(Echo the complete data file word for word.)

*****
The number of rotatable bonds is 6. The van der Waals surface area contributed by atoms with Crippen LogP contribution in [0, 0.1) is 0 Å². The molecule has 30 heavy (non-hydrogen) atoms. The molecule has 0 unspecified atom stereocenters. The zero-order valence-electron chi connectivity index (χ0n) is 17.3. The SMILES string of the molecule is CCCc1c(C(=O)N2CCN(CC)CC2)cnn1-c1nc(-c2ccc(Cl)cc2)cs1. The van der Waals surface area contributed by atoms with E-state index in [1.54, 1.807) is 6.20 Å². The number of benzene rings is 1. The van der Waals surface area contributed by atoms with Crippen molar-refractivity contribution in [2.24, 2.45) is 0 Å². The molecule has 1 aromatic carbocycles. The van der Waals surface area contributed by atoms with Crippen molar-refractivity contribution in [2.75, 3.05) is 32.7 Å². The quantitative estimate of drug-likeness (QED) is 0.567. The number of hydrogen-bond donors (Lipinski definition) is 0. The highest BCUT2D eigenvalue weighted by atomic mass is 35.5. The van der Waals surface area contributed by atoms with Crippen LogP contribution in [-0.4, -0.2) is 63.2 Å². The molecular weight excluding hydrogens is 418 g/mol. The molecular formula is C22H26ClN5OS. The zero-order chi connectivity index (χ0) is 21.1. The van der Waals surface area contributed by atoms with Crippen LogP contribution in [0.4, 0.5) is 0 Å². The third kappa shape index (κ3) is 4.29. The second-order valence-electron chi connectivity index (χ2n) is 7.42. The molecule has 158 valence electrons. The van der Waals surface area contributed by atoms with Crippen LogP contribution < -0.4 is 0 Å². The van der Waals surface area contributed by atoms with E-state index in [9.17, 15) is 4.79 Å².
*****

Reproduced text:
The number of rotatable bonds is 6. The van der Waals surface area contributed by atoms with Crippen LogP contribution in [0, 0.1) is 0 Å². The molecule has 30 heavy (non-hydrogen) atoms. The molecule has 0 unspecified atom stereocenters. The zero-order valence-electron chi connectivity index (χ0n) is 17.3. The SMILES string of the molecule is CCCc1c(C(=O)N2CCN(CC)CC2)cnn1-c1nc(-c2ccc(Cl)cc2)cs1. The van der Waals surface area contributed by atoms with E-state index in [1.54, 1.807) is 6.20 Å². The number of benzene rings is 1. The van der Waals surface area contributed by atoms with Crippen molar-refractivity contribution in [2.24, 2.45) is 0 Å². The molecule has 1 aromatic carbocycles. The van der Waals surface area contributed by atoms with Crippen molar-refractivity contribution in [2.75, 3.05) is 32.7 Å². The quantitative estimate of drug-likeness (QED) is 0.567. The number of hydrogen-bond donors (Lipinski definition) is 0. The highest BCUT2D eigenvalue weighted by atomic mass is 35.5. The van der Waals surface area contributed by atoms with Crippen LogP contribution in [-0.4, -0.2) is 63.2 Å². The molecular weight excluding hydrogens is 418 g/mol. The molecular formula is C22H26ClN5OS. The zero-order chi connectivity index (χ0) is 21.1. The van der Waals surface area contributed by atoms with Crippen LogP contribution in [0.4, 0.5) is 0 Å². The third kappa shape index (κ3) is 4.29. The second-order valence-electron chi connectivity index (χ2n) is 7.42. The molecule has 158 valence electrons. The van der Waals surface area contributed by atoms with Crippen LogP contribution < -0.4 is 0 Å². The van der Waals surface area contributed by atoms with E-state index in [9.17, 15) is 4.79 Å².